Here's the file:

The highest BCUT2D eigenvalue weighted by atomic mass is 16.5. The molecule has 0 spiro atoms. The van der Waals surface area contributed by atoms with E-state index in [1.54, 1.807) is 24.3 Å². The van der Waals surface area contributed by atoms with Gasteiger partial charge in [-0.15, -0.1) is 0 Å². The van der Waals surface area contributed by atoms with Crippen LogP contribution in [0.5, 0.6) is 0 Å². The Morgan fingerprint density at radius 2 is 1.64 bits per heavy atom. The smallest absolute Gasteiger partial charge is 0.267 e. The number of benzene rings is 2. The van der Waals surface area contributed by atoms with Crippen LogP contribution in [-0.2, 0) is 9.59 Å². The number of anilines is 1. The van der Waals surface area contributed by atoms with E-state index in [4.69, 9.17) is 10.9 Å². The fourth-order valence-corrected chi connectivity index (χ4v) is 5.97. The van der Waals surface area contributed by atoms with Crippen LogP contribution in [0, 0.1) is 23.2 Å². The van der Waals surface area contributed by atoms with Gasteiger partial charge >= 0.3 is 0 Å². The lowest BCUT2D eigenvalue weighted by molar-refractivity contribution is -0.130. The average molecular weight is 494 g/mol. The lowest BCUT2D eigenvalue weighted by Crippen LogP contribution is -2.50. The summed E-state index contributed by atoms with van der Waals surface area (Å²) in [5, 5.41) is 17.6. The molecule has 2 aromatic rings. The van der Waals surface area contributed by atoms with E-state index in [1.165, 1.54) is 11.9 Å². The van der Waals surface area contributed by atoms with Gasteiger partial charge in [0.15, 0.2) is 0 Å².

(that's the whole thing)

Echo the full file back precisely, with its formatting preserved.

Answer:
The highest BCUT2D eigenvalue weighted by atomic mass is 16.5. The molecule has 0 spiro atoms. The van der Waals surface area contributed by atoms with E-state index in [1.54, 1.807) is 24.3 Å². The van der Waals surface area contributed by atoms with Gasteiger partial charge in [-0.15, -0.1) is 0 Å². The van der Waals surface area contributed by atoms with Crippen LogP contribution in [0.5, 0.6) is 0 Å². The Morgan fingerprint density at radius 2 is 1.64 bits per heavy atom. The smallest absolute Gasteiger partial charge is 0.267 e. The number of benzene rings is 2. The van der Waals surface area contributed by atoms with Crippen LogP contribution in [-0.2, 0) is 9.59 Å². The number of anilines is 1. The van der Waals surface area contributed by atoms with E-state index in [4.69, 9.17) is 10.9 Å². The fourth-order valence-corrected chi connectivity index (χ4v) is 5.97. The van der Waals surface area contributed by atoms with Crippen LogP contribution in [0, 0.1) is 23.2 Å². The van der Waals surface area contributed by atoms with Gasteiger partial charge >= 0.3 is 0 Å². The lowest BCUT2D eigenvalue weighted by molar-refractivity contribution is -0.130. The average molecular weight is 494 g/mol. The lowest BCUT2D eigenvalue weighted by Crippen LogP contribution is -2.50. The summed E-state index contributed by atoms with van der Waals surface area (Å²) in [5, 5.41) is 17.6. The molecule has 2 aromatic rings. The van der Waals surface area contributed by atoms with E-state index in [1.165, 1.54) is 11.9 Å². The van der Waals surface area contributed by atoms with Gasteiger partial charge in [0.15, 0.2) is 0 Å².